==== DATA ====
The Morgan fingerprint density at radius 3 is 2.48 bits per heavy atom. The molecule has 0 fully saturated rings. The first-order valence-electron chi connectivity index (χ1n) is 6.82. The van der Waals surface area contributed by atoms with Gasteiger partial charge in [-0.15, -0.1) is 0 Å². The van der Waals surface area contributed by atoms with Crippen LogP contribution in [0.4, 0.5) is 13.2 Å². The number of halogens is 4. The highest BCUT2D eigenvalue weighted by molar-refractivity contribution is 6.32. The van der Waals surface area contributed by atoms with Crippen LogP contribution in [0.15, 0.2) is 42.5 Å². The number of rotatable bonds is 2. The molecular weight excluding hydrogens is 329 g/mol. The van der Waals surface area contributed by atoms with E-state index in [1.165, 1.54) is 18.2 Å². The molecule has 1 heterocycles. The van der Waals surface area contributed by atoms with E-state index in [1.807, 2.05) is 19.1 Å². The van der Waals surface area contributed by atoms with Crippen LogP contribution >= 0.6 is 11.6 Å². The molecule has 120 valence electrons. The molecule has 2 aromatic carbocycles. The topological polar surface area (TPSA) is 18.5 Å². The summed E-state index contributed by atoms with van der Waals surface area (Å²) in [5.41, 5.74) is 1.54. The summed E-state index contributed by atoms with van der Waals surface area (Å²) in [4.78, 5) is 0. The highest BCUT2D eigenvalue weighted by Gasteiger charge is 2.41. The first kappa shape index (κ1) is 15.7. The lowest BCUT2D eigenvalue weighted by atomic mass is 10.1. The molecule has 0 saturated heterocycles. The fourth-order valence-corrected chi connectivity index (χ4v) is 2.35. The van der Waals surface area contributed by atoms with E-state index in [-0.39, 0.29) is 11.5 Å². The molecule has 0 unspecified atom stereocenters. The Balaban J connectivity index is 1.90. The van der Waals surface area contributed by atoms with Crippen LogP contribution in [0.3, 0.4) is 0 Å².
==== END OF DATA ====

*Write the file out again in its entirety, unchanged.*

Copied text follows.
The Morgan fingerprint density at radius 3 is 2.48 bits per heavy atom. The molecule has 0 fully saturated rings. The first-order valence-electron chi connectivity index (χ1n) is 6.82. The van der Waals surface area contributed by atoms with Gasteiger partial charge in [-0.15, -0.1) is 0 Å². The van der Waals surface area contributed by atoms with Crippen LogP contribution in [0.4, 0.5) is 13.2 Å². The number of halogens is 4. The highest BCUT2D eigenvalue weighted by molar-refractivity contribution is 6.32. The van der Waals surface area contributed by atoms with Crippen LogP contribution in [0.15, 0.2) is 42.5 Å². The number of rotatable bonds is 2. The molecular weight excluding hydrogens is 329 g/mol. The van der Waals surface area contributed by atoms with E-state index in [1.165, 1.54) is 18.2 Å². The molecule has 1 heterocycles. The van der Waals surface area contributed by atoms with E-state index in [1.807, 2.05) is 19.1 Å². The van der Waals surface area contributed by atoms with Crippen LogP contribution >= 0.6 is 11.6 Å². The molecule has 120 valence electrons. The molecule has 2 aromatic carbocycles. The topological polar surface area (TPSA) is 18.5 Å². The summed E-state index contributed by atoms with van der Waals surface area (Å²) in [5.41, 5.74) is 1.54. The summed E-state index contributed by atoms with van der Waals surface area (Å²) in [4.78, 5) is 0. The highest BCUT2D eigenvalue weighted by Gasteiger charge is 2.41. The first kappa shape index (κ1) is 15.7. The lowest BCUT2D eigenvalue weighted by atomic mass is 10.1. The molecule has 0 saturated heterocycles. The fourth-order valence-corrected chi connectivity index (χ4v) is 2.35. The van der Waals surface area contributed by atoms with E-state index in [-0.39, 0.29) is 11.5 Å². The molecule has 0 unspecified atom stereocenters. The Balaban J connectivity index is 1.90. The van der Waals surface area contributed by atoms with Crippen LogP contribution in [0.3, 0.4) is 0 Å².